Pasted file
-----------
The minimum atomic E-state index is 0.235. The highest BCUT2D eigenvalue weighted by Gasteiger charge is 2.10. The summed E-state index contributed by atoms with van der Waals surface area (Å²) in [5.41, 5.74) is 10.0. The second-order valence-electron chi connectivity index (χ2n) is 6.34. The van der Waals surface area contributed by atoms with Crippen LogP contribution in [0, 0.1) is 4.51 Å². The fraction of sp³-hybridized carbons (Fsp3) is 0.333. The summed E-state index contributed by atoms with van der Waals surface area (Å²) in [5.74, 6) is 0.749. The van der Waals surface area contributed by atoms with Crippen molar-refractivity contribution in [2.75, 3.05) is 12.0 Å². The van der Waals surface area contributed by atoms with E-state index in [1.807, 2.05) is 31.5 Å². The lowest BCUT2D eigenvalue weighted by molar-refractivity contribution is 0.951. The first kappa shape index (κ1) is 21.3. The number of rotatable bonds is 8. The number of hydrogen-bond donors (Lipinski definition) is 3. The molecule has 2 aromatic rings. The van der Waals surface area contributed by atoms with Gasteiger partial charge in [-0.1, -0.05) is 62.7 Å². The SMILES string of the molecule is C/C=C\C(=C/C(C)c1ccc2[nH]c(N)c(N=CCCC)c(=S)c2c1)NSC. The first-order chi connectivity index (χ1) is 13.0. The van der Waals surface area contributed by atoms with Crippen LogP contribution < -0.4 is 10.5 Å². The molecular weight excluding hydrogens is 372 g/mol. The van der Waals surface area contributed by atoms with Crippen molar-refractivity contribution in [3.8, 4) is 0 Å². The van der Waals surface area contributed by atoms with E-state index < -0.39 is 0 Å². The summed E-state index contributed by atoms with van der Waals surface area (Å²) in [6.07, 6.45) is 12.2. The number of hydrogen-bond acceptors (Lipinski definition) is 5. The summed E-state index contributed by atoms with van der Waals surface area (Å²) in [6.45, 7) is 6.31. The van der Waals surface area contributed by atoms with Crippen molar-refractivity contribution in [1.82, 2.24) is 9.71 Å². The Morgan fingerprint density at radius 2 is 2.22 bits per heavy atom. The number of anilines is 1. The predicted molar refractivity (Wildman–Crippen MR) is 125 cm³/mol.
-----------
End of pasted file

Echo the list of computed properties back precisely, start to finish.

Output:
The minimum atomic E-state index is 0.235. The highest BCUT2D eigenvalue weighted by Gasteiger charge is 2.10. The summed E-state index contributed by atoms with van der Waals surface area (Å²) in [5.41, 5.74) is 10.0. The second-order valence-electron chi connectivity index (χ2n) is 6.34. The van der Waals surface area contributed by atoms with Crippen LogP contribution in [0, 0.1) is 4.51 Å². The fraction of sp³-hybridized carbons (Fsp3) is 0.333. The summed E-state index contributed by atoms with van der Waals surface area (Å²) in [5.74, 6) is 0.749. The van der Waals surface area contributed by atoms with Crippen molar-refractivity contribution in [2.75, 3.05) is 12.0 Å². The van der Waals surface area contributed by atoms with E-state index in [1.807, 2.05) is 31.5 Å². The lowest BCUT2D eigenvalue weighted by molar-refractivity contribution is 0.951. The first kappa shape index (κ1) is 21.3. The number of rotatable bonds is 8. The number of hydrogen-bond donors (Lipinski definition) is 3. The molecule has 2 aromatic rings. The van der Waals surface area contributed by atoms with Gasteiger partial charge in [-0.1, -0.05) is 62.7 Å². The SMILES string of the molecule is C/C=C\C(=C/C(C)c1ccc2[nH]c(N)c(N=CCCC)c(=S)c2c1)NSC. The first-order chi connectivity index (χ1) is 13.0. The van der Waals surface area contributed by atoms with Crippen LogP contribution < -0.4 is 10.5 Å². The molecular weight excluding hydrogens is 372 g/mol. The van der Waals surface area contributed by atoms with Crippen molar-refractivity contribution in [3.8, 4) is 0 Å². The van der Waals surface area contributed by atoms with E-state index < -0.39 is 0 Å². The summed E-state index contributed by atoms with van der Waals surface area (Å²) in [6.07, 6.45) is 12.2. The number of hydrogen-bond acceptors (Lipinski definition) is 5. The summed E-state index contributed by atoms with van der Waals surface area (Å²) in [6.45, 7) is 6.31. The van der Waals surface area contributed by atoms with Crippen molar-refractivity contribution in [1.82, 2.24) is 9.71 Å². The Morgan fingerprint density at radius 2 is 2.22 bits per heavy atom. The number of anilines is 1. The predicted molar refractivity (Wildman–Crippen MR) is 125 cm³/mol.